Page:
Navigating Your Comfort Zone in Recovery

comfort zone

Your instinct usually tries to steer you toward the things that it is familiar with. After all, who would want to venture out to something new that has the possibility of negative consequences? Following your comfort zone’s lead is a good way to play it safe. There will be times in your recovery, however, that playing it safe will hold you back. Part of your time in drug or alcohol treatment should be geared toward nudging you outside of your comfort zone while in a safe, structured environment. Casa Palmera is here to help you navigate your comfort zone and give you the confidence you need to be successful in your recovery. 

Progress Comes from Discomfort

When you have abused substances for a long time, it’s become a habit and something you have grown comfortable with. Although you know this so-called comfort isn’t right and you may be thinking about getting help for your addiction, it can be scary and uncomfortable to face things from confronting you have a problem in the first place to withdrawal symptoms. Here’s the thing: if you allow your fear of the unknown to keep you from stepping out of your comfort zone, you’re never going to achieve meaningful progress. 

Progress Is Not Perfection

Many people think that progress can only be made if you take all the “right” steps and do everything perfectly. This couldn’t be farther from the truth. No one who has walked the path of getting sober and entering recovery did so without mistakes. There will be times where you make a decision that turns out to be a mistake. Although it may feel wrong in the moment, that mistake is a chance for growth. Progress doesn’t come from perfection, so don’t let your fear of being uncomfortable keep you from taking an important chance that can help you flourish.

Use Discomfort as a Tool

It’s not uncommon to slip into cruise control and automatically complete routines that have become comfortable and safe for us. When you’re learning how to best function as a newly sober person, your discomfort will be your companion. Instead of fighting the feelings of discomfort, use it as a tool to guide you down the right path. If you notice that you’re going through the motions on autopilot, you probably aren’t as present and focused as you should be. Allow yourself to be mindful of the situation you’re in. Notice the little things that are often overlooked. Lean into the decision that will help you further your recovery. If you’re not sure what this decision should be, it’s probably the one that comes along with a little discomfort.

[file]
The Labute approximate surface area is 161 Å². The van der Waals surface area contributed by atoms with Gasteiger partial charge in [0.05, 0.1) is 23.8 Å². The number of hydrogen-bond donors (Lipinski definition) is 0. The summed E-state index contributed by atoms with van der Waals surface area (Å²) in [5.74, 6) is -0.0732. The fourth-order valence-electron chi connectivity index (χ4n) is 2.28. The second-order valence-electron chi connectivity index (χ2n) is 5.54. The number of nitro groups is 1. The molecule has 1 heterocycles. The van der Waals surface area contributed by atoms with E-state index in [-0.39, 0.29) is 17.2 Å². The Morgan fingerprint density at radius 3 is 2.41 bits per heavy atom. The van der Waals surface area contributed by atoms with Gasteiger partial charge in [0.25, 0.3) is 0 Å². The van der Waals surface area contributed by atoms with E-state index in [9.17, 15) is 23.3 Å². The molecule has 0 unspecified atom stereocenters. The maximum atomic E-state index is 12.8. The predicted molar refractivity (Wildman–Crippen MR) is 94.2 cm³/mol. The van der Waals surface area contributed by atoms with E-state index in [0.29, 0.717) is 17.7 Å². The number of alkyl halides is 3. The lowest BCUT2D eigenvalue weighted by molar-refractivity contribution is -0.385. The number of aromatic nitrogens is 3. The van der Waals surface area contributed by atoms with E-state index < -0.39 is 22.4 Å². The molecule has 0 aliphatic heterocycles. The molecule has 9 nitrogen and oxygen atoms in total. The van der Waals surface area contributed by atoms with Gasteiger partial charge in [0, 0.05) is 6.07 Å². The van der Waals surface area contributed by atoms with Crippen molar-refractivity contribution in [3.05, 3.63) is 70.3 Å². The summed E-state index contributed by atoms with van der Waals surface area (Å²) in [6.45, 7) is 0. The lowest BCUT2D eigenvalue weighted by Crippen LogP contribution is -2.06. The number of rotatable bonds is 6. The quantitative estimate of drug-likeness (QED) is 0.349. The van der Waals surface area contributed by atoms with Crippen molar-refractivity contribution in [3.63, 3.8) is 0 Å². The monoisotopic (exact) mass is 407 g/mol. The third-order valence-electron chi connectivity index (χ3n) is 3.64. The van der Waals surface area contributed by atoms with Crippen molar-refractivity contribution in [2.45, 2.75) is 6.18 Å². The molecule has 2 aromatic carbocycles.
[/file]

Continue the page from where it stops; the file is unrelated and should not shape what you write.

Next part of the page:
For example, cognitive distortions are common ways that your brain tries to trick you into believing things that aren’t true. Many, if not all, people in recovery deal with cognitive distortions. If part of your recovery is noticing when you’re catastrophizing a situation, you’re going to want to pay close attention to your thoughts so that you can reframe the negative into a rational, healthy thought. Often, it can be hard to pause when you recognize a cognitive distortion and acknowledge it, then reframe it in a way that is truthful. Notice the absence of discomfort and assess where you’re at. Then, lean into the discomfort that is trying to keep you from making the healthy change. Decide that you will make the right choice, despite being uncomfortable. This seemingly small change, when repeated, can help create new, healthy habits that further your recovery.


You may be fearful of what can happen when you stop using substances that have become such a large part of your life. We also know that we have helped many people get sober who were once in the same place you are right now. We have the tools and knowledge to help you discontinue using substances in a safe and healthy manner. We urge you to put your trust in us. Casa Palmera wants to help you take that first step out of your comfort zone and reach toward your recovery. There is a better, healthier and safer life out there for you that is rooted in sobriety. Call our staff today at (855) 508-0473.


This blog is for informational purposes only and should not be a substitute for medical advice. We understand that everyone’s situation is unique, and this content is to provide an overall understanding of substance use disorders. These disorders are very complex, and this post does not take into account the unique circumstances for every individual. For specific questions about your health needs or that of a loved one, seek the help of a healthcare professional.